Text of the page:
New Delhi: An Intelligence Bureau (IB) letter to the Home Ministry which says the Federal Bureau of Investigation (FBI) of the USA had mentioned in 2009 that Ishrat Jahan could be a suicide a suicide bomber has been accessed by CNN-IBN and Firstpost.com.
Even nine years after Ishrat Jahan Raza's alleged murder in an Intelligence Bureau-led operation, the question who she was remains unresolved. Now, a CNN-IBN and Firstpost.com investigation has found new evidence of the government received information that she might be a Lashkar-e-Toiba suicide bomber as early as September, 2009. It never investigated the claim, though.
"My sister was a college student and she was innocent," Ishrat's sister had said.
For her grieving family, Ishrat Jahan was an innocent 19-year-old, murdered by police for no reason. But a letter sent in June 2013 to the Union Home Ministry by the Intelligence Bureau paints a very different picture.
In September 2009 says the IB, the United States' FBI in a letter told the Indian government that Ishrat Jahan may have been a suicide bomber, based on their interrogation of David Headley, an accused in the 26/11 Mumbai terror attacks.
The FBI says Headley revealed that Lashkar military chief Zaki-ur-Rehman Lakhvi had told him about a female suicide bomber named Ishrat Jahan who was recruited by Muzammil and that Jahan had been killed by the Indian police. Zaki also mentioned Muzammil's plan to attack the Akshardham, Somnath and Siddhivinayak temples, as revenge for the Babri Masjid demolition.
But surprisingly, the NIA's own interrogation of David Headley makes no mention of Ishrat. In 2012, the NIA told the Gujarat High Court that Headley's allegations were hearsay, with no evidentiary value. But the NIA didn't say if it had questioned Headley on Ishrat Jahan, or if he had mentioned her.
"It explains that while for the purposes of the murder investigation, Ishrat's background doesn't matter, it's key to the larger conspiracy," said senior lawyer KTS Tulsi.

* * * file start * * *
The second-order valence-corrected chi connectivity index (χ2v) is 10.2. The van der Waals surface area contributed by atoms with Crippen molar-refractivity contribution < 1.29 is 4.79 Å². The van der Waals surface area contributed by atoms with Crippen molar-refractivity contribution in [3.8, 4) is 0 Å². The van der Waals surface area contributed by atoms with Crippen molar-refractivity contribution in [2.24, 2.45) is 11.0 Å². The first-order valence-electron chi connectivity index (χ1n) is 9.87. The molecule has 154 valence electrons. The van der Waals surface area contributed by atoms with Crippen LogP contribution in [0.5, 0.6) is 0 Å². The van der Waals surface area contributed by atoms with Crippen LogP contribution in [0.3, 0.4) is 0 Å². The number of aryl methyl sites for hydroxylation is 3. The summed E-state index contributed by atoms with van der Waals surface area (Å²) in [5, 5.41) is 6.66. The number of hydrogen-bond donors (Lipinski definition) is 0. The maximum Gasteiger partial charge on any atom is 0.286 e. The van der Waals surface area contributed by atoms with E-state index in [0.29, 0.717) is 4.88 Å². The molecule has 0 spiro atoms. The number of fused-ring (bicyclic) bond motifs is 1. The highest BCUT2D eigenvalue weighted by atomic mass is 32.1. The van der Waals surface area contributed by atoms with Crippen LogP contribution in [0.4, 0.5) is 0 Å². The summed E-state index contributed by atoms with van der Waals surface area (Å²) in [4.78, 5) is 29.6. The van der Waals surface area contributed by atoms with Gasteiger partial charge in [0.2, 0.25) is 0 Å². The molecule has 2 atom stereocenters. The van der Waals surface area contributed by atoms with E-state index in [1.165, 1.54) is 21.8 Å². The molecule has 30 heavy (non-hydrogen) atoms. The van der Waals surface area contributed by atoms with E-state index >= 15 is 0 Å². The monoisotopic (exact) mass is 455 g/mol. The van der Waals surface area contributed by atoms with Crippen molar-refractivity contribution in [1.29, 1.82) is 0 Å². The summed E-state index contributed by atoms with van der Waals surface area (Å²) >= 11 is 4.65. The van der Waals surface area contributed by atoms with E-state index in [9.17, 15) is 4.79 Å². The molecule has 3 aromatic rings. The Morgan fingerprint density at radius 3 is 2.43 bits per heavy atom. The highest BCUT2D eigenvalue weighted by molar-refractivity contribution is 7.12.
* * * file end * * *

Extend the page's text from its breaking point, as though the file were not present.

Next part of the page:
Highly-placed sources say then Home Minister P Chidambaram was aware of the FBI letter, but no investigations into Headley's claims were ordered.
"NIA is saying something, the IB is saying something and the CBI is saying something. There should be clarity on what these government agencies are saying. Media sources should also be investigated. They are spreading panic in the nation," said senior Congress leader Digvijaya Singh.
There are more questions: Did the Intelligence Bureau have alleged Pakistani terrorist Amjad Ali Rana in its custody from April 2004, eight weeks before the encounter, as the CBI chargesheet says? Did the IB brief the then home minister Shivraj Patil if it was part of the operation as the CBI claims?
KP Singh, the then IB chief, and now a governor, and the IB's operations chief, Nehchal Sandhu, now Deputy National Security Advisor, did not respond to CNN-IBN.
"Information of this nature from a person like Headley should not have been ignored. In my opinion, I think it was a mistake," said Ashok Karnik, former deputy director, IB.
For decades now, extra-judicial killings have been used very questionably as a weapon in India's war against terrorism. In the past, blame has been assigned to lower level police officers. But as the second phase of the CBI investigation into Ishrat Jahan's killing begins, its seeming possible that now the highest levels of government might have, quite literally, to answer for murder.
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